What Kraft did or didn't do has no bearing on the facts of their guilt or innocence. There are a number of reasons why Kraft chose not to fight the punishment, chief among them being that per the by-laws of the league he has no legal standing to fight any punishment, and attempting to do so would have resulted 100% in him losing the case anyway AND inflicting damage on the league he earns his money off of. All of that is a side show.

 

What is reality is simply this: the science does not suggest that the balls were tampered with at all. The readings of both the Colts and Pats balls are all expected results per the ideal gas law and given the conditions that existed when each team's balls were tested. That is the beginning and the end of the story. If you are convinced someone committed murder only to find out that the supposed victim is actually alive and well, then it really doesn't matter what sketchy text messages the suspect might have sent, does it?

 

 

I understand why you'd want to ignore the fact that science disproves the story you want to believe. That's a natural fan reaction. But unfortunately, logic usually prevails over the long term. You don't need a science degree to understand that if the Colts balls sat in a warm dressing room for 15 minutes before 4 of them were measured for comparison purposes, that completely and unequivocally explains away the supposed damning evidence that the Patriots balls deflated more than the Colts balls did. That's kind of a huge blow to the forensic "evidence" in the Wells report. Remember - even with the Wells scientific analysis he couldn't arrive at anything stronger than "more probable than not"...now with this new evidence, that tips the scales back to "more improbable"

 

I think it's funny how you keep bashing the science, but don't actually read the science in the Wells report.  Read page 200 of the document:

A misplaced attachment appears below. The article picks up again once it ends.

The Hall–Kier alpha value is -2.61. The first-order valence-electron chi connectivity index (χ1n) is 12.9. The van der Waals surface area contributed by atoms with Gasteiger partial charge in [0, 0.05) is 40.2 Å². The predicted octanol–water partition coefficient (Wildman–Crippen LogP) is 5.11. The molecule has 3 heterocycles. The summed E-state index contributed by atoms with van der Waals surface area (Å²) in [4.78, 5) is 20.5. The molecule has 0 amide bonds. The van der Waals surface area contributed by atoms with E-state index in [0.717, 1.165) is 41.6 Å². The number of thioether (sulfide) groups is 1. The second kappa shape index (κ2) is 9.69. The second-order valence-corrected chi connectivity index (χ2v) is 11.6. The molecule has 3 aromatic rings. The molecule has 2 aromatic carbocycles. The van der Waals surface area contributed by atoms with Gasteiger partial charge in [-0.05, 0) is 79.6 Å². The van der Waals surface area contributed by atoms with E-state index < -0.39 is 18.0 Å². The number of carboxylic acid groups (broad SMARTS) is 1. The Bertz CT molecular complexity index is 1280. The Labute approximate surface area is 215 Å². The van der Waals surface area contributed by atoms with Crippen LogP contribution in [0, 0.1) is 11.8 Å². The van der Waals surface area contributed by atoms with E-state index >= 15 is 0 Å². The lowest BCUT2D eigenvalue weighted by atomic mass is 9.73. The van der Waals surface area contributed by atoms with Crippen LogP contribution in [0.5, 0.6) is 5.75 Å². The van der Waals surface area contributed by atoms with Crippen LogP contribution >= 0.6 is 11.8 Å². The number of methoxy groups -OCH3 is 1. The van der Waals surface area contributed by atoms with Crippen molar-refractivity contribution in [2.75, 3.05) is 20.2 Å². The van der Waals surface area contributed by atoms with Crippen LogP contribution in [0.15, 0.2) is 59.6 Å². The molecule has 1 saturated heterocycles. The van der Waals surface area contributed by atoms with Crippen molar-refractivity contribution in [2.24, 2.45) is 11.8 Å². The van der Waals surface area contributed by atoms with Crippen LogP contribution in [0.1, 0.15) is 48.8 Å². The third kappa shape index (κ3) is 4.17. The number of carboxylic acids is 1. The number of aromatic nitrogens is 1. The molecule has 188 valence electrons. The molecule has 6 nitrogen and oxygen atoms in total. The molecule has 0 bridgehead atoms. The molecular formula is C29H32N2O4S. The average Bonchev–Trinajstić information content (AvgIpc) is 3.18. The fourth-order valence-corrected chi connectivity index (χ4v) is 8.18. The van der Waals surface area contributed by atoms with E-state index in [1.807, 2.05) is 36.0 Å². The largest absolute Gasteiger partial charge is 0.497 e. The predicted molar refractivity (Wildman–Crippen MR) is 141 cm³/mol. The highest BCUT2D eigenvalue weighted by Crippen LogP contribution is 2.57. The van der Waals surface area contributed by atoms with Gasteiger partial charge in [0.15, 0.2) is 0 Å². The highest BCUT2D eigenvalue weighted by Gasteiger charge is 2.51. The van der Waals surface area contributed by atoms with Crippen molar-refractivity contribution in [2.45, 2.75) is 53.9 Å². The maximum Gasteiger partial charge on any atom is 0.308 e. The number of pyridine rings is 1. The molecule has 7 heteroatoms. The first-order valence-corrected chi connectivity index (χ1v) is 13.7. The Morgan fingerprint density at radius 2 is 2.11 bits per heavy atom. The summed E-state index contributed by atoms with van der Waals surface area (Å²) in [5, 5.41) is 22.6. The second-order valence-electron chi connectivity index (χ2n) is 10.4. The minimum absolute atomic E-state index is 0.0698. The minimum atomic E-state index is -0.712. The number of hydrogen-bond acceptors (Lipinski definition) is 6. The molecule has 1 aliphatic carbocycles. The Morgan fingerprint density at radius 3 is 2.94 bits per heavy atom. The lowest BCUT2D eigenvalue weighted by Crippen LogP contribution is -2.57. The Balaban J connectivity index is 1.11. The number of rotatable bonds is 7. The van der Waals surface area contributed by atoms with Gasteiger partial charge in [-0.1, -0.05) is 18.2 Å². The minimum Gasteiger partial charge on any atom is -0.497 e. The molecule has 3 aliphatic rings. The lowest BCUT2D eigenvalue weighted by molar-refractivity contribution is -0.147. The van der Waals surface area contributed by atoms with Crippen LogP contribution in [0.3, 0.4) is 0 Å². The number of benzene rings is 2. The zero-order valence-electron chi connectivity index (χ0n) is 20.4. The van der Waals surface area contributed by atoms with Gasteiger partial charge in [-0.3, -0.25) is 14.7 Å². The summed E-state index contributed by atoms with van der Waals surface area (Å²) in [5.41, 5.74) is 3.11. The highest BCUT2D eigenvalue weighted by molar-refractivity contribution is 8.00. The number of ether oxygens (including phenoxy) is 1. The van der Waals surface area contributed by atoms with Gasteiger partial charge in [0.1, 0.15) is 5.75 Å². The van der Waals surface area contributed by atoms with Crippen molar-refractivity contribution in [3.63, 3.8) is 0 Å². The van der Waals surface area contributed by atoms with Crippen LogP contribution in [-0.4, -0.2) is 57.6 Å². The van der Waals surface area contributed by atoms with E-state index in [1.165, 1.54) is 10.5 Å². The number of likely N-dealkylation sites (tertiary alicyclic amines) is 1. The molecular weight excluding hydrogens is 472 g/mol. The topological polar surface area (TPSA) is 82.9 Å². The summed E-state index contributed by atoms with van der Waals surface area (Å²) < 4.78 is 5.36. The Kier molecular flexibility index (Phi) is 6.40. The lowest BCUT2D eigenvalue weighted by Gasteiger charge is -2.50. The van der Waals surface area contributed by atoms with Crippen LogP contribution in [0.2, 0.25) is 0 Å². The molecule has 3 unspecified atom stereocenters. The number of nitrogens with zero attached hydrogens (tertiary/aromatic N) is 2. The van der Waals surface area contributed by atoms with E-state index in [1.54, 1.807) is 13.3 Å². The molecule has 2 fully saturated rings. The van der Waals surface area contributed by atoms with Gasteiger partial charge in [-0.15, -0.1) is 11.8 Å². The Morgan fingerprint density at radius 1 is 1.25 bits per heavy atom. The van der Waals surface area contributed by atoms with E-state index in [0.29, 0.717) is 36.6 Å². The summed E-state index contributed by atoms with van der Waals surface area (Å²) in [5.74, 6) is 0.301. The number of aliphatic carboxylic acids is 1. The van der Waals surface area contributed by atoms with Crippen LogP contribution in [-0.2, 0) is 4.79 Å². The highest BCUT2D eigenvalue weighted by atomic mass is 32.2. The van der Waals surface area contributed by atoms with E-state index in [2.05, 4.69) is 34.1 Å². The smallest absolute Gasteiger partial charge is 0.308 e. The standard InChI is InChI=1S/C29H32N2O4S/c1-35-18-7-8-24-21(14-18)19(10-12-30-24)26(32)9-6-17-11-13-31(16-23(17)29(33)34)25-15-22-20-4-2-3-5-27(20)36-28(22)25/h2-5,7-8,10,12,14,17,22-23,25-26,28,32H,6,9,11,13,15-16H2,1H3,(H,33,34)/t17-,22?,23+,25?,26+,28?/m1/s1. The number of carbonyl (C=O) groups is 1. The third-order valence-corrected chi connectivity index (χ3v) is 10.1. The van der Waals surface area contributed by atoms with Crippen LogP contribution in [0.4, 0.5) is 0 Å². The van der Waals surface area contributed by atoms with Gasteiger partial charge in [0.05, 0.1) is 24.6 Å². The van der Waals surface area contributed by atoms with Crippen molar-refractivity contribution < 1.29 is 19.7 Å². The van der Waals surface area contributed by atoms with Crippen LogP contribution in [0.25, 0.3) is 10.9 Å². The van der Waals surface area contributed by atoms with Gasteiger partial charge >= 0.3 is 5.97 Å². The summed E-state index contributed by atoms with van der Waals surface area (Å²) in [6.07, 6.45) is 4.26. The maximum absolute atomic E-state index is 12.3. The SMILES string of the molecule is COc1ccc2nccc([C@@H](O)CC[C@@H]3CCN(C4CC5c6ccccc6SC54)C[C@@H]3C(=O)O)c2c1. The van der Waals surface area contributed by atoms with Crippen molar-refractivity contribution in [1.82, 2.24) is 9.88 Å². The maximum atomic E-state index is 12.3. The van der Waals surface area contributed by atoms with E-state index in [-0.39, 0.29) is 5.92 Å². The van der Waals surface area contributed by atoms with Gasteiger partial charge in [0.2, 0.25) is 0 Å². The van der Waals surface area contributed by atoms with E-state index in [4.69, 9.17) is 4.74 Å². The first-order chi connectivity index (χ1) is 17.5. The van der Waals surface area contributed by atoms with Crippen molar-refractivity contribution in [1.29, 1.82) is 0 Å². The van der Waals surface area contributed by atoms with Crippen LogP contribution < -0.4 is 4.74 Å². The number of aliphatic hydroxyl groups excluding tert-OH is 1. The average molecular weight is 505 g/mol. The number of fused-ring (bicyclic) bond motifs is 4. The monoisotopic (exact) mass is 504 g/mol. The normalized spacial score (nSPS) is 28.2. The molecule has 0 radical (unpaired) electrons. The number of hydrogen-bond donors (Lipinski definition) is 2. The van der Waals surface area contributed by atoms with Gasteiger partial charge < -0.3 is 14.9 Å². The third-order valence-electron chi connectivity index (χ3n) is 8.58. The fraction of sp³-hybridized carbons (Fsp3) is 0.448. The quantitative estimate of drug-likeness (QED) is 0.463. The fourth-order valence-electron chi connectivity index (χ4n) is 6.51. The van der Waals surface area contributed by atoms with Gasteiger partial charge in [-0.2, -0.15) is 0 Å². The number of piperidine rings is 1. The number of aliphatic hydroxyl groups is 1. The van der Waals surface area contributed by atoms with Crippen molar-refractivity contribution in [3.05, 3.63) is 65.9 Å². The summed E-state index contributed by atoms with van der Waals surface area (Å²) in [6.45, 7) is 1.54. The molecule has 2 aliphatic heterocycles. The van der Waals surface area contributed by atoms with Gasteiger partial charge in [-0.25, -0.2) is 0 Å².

https://nfllabor.files.wordpress.com/2015/05/investigative-and-expert-reports-re-footballs-used-during-afc-championsh.pdf

 

For example, using the most likely pressure and temperature values for the Patriots game balls on the day of the AFC Championship Game (i.e., a starting pressure of 12.5 psig, a starting temperature of between 67 and 71°F and a final temperature of 48°F prior to the balls being taken back into the Officials Locker Room), these equations predict that the Patriots balls should have measured between 11.52 and 11.32 psig at the end of the first half, just before they were brought back into the Officials Locker Room. Most of the individual Patriots measurements recorded at halftime, however, were lower than the range predicted by the ideal Gas Law. Once the game day measurements are converted into their corresponding Master Gauge pressures (in order to provide for a direct comparison with the results predicted by the calculations), the measurements for all but three of the footballs, as measured by both gauges, were lower than the range predicted by the ideal Gas Law

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That is hilarious coming from you, thanks for the laugh.

If there was irrefutable scientific evidence that the Patriots tampered with footballs, I'd be the first to admit that they tampered with footballs.

 

But the science does not support the conclusion that footballs were tampered with. There's no getting around this anymore.

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I think it's funny how you keep bashing the science, but don't actually read the science in the Wells report.  Read page 200 of the document:

https://nfllabor.files.wordpress.com/2015/05/investigative-and-expert-reports-re-footballs-used-during-afc-championsh.pdf

 

For example, using the most likely pressure and temperature values for the Patriots game balls on the day of the AFC Championship Game (i.e., a starting pressure of 12.5 psig, a starting temperature of between 67 and 71°F and a final temperature of 48°F prior to the balls being taken back into the Officials Locker Room), these equations predict that the Patriots balls should have measured between 11.52 and 11.32 psig at the end of the first half, just before they were brought back into the Officials Locker Room. Most of the individual Patriots measurements recorded at halftime, however, were lower than the range predicted by the ideal Gas Law. Once the game day measurements are converted into their corresponding Master Gauge pressures (in order to provide for a direct comparison with the results predicted by the calculations), the measurements for all but three of the footballs, as measured by both gauges, were lower than the range predicted by the ideal Gas Law